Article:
In e-mailed advice, the IRS has advised that if an IRA allows its property to be leased without receiving adequate consideration, it won’t qualify for exemption under section 4975(d)(20) and the transaction will be deemed an IRA prohibited transaction under section 4975(c)(1)(D) and (E).
In this particular circumstance it appears that the individual was trying to establish that an entity’s use of IRA assets was not a prohibited transaction pursuant to Internal Revenue Code Section 4975(d)(2).
Section 4975(d)(20) provides that an IRA may engage in sales of property, loans and transfers or use of IRA assets with a party in interest (or a disqualified person) who is a party in interest only because the person provides services (or has certain relationships with a service provider), as long as the IRA receives no less, nor pays no more, than adequate consideration in connection with the transaction. Note – the exemption does not apply to a fiduciary (or an affiliate) who has or exercises any discretionary authority or control with respect to the investment of the assets involved in the transaction or provides investment advice with respect to the assets.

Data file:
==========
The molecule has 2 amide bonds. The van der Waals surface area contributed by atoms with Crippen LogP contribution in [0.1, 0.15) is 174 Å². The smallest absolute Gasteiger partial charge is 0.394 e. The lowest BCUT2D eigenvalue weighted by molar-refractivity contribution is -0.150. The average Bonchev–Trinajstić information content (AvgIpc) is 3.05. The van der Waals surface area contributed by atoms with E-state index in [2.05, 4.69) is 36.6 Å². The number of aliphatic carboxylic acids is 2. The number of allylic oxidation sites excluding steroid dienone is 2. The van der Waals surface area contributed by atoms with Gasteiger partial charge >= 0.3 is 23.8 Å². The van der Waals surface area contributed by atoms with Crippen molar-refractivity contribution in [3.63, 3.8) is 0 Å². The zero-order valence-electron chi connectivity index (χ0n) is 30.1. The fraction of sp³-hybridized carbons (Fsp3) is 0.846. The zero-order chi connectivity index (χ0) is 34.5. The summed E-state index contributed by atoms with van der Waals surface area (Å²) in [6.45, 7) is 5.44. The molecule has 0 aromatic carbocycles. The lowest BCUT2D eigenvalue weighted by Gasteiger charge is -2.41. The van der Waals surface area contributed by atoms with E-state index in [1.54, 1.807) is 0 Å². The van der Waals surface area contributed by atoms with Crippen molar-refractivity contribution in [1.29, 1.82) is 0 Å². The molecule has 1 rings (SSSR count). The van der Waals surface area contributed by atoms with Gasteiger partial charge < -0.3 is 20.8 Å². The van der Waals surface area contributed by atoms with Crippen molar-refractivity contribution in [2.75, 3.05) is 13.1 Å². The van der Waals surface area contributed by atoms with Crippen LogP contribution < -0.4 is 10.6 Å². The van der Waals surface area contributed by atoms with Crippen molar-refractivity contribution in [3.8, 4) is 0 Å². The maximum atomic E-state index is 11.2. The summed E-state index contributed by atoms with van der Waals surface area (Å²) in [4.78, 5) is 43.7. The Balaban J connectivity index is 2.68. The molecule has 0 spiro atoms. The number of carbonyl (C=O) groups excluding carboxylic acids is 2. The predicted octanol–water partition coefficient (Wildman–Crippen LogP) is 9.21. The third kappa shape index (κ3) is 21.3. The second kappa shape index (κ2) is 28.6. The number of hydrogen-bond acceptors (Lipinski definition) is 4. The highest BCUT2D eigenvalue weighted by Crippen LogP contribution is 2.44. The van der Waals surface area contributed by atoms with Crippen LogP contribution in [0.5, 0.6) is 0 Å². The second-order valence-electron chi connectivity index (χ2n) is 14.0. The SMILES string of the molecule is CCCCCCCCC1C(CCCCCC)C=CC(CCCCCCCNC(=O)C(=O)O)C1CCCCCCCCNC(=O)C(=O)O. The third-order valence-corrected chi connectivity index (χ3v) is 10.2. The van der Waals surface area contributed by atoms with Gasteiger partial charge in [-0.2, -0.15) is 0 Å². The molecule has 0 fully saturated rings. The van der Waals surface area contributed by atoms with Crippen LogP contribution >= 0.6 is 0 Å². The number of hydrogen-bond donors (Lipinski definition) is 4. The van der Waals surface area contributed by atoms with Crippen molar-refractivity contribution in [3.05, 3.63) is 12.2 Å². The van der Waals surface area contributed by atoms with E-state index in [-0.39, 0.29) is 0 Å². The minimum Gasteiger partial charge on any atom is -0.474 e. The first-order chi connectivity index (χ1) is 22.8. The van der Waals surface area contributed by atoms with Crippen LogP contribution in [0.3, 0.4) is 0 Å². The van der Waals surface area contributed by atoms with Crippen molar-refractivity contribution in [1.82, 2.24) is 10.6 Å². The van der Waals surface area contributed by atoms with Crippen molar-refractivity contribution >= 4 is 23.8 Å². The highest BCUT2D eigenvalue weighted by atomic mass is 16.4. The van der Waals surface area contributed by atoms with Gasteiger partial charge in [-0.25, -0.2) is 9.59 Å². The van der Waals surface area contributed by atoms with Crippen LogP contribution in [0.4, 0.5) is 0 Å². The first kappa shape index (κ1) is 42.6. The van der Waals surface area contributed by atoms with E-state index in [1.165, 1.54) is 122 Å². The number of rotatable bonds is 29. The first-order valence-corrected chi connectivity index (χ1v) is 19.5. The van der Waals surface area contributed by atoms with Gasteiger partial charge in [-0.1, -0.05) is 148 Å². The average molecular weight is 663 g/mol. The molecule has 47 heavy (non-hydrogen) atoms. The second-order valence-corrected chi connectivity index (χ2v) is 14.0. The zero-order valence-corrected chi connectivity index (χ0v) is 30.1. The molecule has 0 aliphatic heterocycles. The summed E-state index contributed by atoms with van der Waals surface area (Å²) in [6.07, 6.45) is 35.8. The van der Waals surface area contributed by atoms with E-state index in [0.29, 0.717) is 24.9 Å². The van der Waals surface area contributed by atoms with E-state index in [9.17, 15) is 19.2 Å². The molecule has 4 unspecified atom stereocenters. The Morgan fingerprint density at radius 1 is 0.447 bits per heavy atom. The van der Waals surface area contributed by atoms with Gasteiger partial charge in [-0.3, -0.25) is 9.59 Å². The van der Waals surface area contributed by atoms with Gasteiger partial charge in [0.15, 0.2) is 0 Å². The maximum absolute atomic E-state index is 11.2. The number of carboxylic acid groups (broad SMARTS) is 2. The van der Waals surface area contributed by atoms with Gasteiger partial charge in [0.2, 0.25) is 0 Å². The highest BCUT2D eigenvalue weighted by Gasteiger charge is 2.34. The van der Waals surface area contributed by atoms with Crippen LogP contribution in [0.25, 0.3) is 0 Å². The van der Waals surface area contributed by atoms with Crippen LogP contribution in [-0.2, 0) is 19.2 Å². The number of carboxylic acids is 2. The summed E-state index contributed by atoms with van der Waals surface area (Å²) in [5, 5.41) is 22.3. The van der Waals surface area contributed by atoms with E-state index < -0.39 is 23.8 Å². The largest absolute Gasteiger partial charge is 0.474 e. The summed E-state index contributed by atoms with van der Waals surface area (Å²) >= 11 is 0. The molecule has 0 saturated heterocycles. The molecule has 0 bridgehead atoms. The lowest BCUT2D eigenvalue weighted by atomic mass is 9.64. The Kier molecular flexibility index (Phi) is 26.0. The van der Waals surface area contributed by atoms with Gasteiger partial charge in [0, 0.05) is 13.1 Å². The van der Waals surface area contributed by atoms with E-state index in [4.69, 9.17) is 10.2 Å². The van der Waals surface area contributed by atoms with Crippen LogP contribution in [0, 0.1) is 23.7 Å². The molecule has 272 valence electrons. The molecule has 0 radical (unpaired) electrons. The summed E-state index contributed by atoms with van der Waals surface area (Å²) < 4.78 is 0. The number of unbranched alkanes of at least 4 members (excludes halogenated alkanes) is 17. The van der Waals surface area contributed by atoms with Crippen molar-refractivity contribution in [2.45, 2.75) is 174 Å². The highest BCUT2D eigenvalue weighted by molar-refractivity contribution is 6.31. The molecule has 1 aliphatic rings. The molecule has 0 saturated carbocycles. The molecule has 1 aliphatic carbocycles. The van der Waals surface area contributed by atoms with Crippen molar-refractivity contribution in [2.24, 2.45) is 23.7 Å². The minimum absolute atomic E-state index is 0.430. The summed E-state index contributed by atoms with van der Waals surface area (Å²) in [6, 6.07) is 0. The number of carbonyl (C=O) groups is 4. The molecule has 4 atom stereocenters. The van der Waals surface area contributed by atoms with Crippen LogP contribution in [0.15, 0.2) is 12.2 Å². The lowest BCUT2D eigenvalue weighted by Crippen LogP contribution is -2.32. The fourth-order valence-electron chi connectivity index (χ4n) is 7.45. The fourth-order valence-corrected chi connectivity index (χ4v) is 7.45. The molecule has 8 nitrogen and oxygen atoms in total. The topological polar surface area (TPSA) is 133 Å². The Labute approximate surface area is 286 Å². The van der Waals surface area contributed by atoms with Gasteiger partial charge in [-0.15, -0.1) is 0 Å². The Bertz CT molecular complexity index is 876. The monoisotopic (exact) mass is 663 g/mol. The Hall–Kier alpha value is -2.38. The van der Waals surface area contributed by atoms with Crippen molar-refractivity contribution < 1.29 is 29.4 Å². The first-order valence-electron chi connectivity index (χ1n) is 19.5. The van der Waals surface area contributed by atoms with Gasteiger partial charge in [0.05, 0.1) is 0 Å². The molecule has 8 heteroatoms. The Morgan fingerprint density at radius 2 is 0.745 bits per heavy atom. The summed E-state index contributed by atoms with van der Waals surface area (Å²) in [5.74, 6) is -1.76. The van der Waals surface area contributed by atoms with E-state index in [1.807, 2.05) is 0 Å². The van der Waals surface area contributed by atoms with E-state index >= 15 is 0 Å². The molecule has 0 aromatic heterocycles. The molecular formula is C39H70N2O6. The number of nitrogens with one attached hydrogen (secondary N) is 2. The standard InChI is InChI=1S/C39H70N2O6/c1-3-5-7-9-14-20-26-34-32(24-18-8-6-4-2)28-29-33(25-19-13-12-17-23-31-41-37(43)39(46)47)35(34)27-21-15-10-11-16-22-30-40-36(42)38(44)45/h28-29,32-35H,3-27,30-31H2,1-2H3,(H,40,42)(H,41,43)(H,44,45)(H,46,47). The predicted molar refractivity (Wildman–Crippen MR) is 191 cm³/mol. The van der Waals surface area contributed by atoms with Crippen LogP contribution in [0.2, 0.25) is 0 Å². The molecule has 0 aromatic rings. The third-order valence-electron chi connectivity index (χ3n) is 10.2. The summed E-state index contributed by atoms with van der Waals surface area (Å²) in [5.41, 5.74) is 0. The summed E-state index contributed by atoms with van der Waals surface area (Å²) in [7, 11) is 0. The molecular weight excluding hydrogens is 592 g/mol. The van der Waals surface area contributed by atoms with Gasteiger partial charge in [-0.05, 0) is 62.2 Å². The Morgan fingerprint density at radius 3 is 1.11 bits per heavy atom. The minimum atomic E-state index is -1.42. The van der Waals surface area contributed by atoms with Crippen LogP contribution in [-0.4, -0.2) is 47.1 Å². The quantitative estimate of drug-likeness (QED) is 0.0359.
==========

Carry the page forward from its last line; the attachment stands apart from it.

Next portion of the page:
The significance of this email advice is that in the Self Directed IRA context, the exemption under IRC Section 4975 would not apply to the IRA holder. In addition, the ruling is clear that adequate consideration must be paid for the property or loan.